What is the goal?
In its purest form, we can technically describe the most commonly proposed form of coin futarchy as follows. On some chain, there exists some primary token T (think T = bitcoin), and a reference token R (think R = the US dollar). If there is an event X that must be voted on, then a feature emerges where any T holder can split their T into T-X and T-no-X, and any R holders can split their R into R-x and R-no-X. If X is implemented, then a T-X token can be converted into a T and an R-X can be converted into an R; if X is rejected, then the same is the case but with T-no-X and R-no-X. We then look at the price of T-X denominated in R-X and the price of T-no-X denominated in R-no-X; if one is higher than the other for a sufficient time period, then that side is declared the winner. There are two ways to view how this works. One is through the lens of markets, where T-X / R-X is viewed as the price prediction if X wins, and T-no-X / R-no-X is viewed as the price prediction if X loses; whatever decision the market thinks will lead to a more favorable price wins. The other way to view this is through the lens of voting: you can view the act of taking one's T, splitting it, and then selling a bit of T-no-X and using the proceeds to buy a bit of T-X as being a vote, where the vote has the force of action: the vote means "I am willing to increase my degree of membership in this community if X is implemented".
How would this be implemented?
On Ethereum, we can have the reference token be ether, but that's arguably a bad idea, as it would drive outcomes that try to increase BTC / ETH, ie. trying to benefit bitcoin at the expense of ethereum rather than benefitting the two together. A simple way out is to have the reference token be Digix gold, but that introduces a centralized party, Digix. This is arguably not that bad, as if Digix defaults then the results could be ignored, though you could make the case that it would invite attempts at manipulation by making false rumors saying "Digix will not honor their commitements to redeem their gold tokens if Segwit is adopted" (thereby pushing R-SEGWIT down and hence pushing T-SEGWIT / R-SEGWIT up, manipulating the market in favor of Segwit); it's up to each individual to determine how serious a problem this would be in practice. What about the T side? BTC cannot be directly represented on Ethereum, but what we can do is have a fake sidechain via collateral. The design would work as follows. A contract would store 200 * n ETH and issue n E-BTC coins as well as n E-ANTI-BTC coins. By submitting a real bitcoin into the bitcoin address stored into the contract, and submitting a btcrelay proof that you did this together with an E-ANTI-BTC coin, you can claim 200 ETH. The price of an E-ANTI-BTC coin is thus equal to 200 ETH minus 1 BTC. E-BTC coins give you the right to a share of the remaining ether. Note that this scheme as written cannot survive BTC going above 200 ETH; you can either push the deposit requirements higher (say, to 1000 ETH), or add a mechanism that forces the ETH depositors to deposit more ETH when the BTC prices go high enough, though without proper 2-way convertibility the scheme certainly is not perfect (note that the collateral doesn't need to be ETH; it could also be digix gold or whatever else). If you want to do something a bit cleaner, you could go for difficulty futures - have the R token be ether, and have the T token be an asset that releases X ETH, where X equals the bitcoin mining difficulty divided by some constant. Difficulty correlates with price, and so using mining difficulty as a proxy for price is quite reasonable, and mining difficulty also has the advantage that using btcrelay to verify the difficulty of the main chain is very easy. In the case of Segwit and Unlimited, we can actually try out one or more or all of these models. Verifying that a >1MB hard fork was carried out with btcrelay is not too difficult: prove, one branch at a time, the total size of a block that was committed to in the main chain, and return 1 if the sum of the transaction sizes exceeds one megabyte. There are ways to optimize this further if interactive verification is allowed. Alternatively, you could take the even easier path and instead of verifying the consensus rules, just verify the signalling rule - return 1 as soon as 95% of the blocks in a given blockspan vote for Segwit, or 75% of the blocks in a given blockspan signal for some hard-forking max block size increase. If someone wants to code this, the tools are all there.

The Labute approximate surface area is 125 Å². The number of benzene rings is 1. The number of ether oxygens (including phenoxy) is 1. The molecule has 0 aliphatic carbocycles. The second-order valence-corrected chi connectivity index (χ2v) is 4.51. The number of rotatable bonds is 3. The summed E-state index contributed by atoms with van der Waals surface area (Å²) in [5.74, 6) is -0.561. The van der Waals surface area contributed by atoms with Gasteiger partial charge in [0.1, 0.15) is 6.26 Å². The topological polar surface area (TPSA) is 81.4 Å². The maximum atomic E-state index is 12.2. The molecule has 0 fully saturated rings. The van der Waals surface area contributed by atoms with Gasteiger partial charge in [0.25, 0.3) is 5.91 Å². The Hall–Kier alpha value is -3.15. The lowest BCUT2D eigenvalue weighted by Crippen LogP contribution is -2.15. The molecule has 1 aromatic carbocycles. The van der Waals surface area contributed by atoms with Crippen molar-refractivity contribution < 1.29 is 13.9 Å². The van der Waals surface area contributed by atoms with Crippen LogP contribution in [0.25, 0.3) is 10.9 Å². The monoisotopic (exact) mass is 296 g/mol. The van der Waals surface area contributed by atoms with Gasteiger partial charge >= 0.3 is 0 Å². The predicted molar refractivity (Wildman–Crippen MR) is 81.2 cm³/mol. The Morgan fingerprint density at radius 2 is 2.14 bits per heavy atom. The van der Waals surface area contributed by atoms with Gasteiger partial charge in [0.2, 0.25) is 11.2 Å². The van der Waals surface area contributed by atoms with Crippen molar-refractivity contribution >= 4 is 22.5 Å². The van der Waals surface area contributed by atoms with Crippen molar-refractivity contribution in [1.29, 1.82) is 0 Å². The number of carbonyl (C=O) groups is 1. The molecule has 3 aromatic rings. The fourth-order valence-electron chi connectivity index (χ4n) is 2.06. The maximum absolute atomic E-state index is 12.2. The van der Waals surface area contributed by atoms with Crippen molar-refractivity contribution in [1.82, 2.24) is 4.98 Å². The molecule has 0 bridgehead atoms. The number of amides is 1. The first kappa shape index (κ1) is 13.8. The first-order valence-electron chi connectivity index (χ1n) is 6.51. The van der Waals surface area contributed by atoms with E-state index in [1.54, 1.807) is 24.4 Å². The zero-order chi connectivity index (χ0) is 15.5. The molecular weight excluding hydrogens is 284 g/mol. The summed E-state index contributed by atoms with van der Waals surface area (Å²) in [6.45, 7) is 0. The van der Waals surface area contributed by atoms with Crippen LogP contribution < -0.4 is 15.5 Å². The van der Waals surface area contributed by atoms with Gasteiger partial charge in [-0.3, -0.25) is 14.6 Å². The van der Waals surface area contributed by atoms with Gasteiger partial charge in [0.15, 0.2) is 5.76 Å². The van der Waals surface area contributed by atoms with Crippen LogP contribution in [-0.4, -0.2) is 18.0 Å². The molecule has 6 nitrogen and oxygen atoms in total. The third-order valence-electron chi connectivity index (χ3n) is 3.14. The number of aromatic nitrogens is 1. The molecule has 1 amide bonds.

On Coin-lock voting, Futarchy and Optimal Decentralized Governance
There has been a lot of interest in decentralized governance algorithms in the Ethereum community, both recently in the search for tools for getting consensus on resolving the DAO issue and more broadly because one of the attractions of Ethereum is the ability to more easily implement such things. Outside of the Ethereum community, there has also been a substantial body of research into developing voting algorithms that are more "incentive-compatible" in various ways than simple 51% majority vote. The primary contenders include: